That said, because Britain has maintained close ties with New Zealand, Australia, Canada and South Africa, that may open up other opportunities for you as well. I know that New Zealand, Australia, and South Africa have stations in Antarctica. I don't know of any Canadian program, but Kenn Borek Air, which operates out of Calgary, Alberta, provides services to both the U.S. Antarctic Program and some private groups.

            I expect that these national programs and the Canadian company favor their own respective nationals, so non-specialized jobs may be difficult to get with them. However, skilled slots are sometimes difficult to fill, and if you have a skill that one of these countries needs that may greatly increase your chances. I do know that New Zealand's Scott Base has personnel from England, Scotland, Australia, and Canada at present, and due to the U.S. program's close relationship with New Zealand there are almost as many Kiwis at McMurdo Station this year as there are at Scott Base, as well as several Canadians. Besides that, I know the U.S. program has hired or hosted personnel from Zimbabwe, Japan, Sweden, the Netherlands, and France.

            In any case, you have a number of options, and the more skills you have the more options you have. Your skills with boats may be quite useful at one of the many stations on the Peninsula (which includes the USAP's Palmer Station).

            If you are really interested, make your interest known to prospective employers early and often. There are lots of people who apply on a whim, not so many who are really serious and will follow through.

            You are correct that seasons here are opposite from those in Britain. There may still be a slim chance of getting a job for this coming summer season (roughly October to February once you get further south), but it is late enough that you will probably be looking at the 2010-2011 season. Stations on the Peninsula may have different schedules, as personnel can get in and out year round.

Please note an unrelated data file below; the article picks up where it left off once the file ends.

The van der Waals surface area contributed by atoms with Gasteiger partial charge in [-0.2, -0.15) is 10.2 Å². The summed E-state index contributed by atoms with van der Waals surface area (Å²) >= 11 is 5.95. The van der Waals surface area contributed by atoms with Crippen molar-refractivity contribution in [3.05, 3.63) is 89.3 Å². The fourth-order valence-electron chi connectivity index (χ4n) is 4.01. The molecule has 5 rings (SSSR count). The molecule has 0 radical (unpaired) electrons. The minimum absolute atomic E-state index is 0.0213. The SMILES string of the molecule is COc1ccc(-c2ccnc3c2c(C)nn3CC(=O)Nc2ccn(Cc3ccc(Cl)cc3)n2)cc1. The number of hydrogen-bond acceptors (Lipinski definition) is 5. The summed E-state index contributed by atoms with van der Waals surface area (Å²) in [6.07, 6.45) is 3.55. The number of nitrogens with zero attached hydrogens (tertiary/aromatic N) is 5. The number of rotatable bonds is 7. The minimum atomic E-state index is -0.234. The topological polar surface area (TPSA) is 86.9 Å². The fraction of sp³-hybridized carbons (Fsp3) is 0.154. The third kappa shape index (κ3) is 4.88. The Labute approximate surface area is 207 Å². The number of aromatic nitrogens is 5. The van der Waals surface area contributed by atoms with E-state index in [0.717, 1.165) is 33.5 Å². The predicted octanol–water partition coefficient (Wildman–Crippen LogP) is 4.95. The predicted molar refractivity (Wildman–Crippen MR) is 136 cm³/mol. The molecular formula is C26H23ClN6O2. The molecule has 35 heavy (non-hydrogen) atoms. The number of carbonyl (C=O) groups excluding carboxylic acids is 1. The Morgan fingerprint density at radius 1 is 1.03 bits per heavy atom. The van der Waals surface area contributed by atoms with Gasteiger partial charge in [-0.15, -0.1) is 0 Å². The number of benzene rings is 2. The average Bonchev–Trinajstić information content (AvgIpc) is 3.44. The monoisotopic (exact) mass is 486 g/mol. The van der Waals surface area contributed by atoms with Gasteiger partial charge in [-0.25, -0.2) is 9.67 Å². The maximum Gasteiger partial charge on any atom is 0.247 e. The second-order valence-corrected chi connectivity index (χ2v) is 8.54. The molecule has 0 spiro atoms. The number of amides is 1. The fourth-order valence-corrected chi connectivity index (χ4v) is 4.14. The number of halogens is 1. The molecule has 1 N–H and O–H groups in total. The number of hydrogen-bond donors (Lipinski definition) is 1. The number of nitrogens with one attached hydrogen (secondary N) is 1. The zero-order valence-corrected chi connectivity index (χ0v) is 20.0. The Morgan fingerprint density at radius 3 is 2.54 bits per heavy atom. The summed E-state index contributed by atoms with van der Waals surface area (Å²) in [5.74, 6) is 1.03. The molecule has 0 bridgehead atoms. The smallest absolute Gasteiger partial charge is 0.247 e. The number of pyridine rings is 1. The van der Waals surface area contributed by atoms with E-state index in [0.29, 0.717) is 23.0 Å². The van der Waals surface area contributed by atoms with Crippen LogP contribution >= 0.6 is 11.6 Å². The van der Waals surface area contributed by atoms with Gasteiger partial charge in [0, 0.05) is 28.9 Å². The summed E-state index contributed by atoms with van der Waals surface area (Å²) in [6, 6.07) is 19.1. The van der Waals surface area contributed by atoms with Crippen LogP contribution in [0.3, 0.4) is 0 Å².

Most jobs are seasonal, and mostly summer season, but expect to put in long hours while you are here.

            If you are concerned about the size of the station, consider that there are stations of many sizes - from those with 4 or 6 people to McMurdo Station which peaks at over 1200 during its 5 month summer season. If you think you would have difficulty at a small station, you probably will - so find someplace a little larger, or with a shorter season.

            Best of luck.

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            • #7
              Re: Zodiac Driver?

              Given your age, experience and how long you'd like to spend in Antarctica I think your best bet is maybe as crew on one of the supply ships.

              Boat driving is a skill that several people on any base with boats would be expected to have. As well as a boat man, there may be marine scientists, the base commander, diving officer who could also be able to drive a boat along with others maybe who have an interest in learning. So in itself this is very unlikely to help you find a job on an Antarctic base.

              However as a general crew member, it may be an additional skill that is useful to you. I'm not sure about the regulations or qualifications required, you would have to Google that and research it further.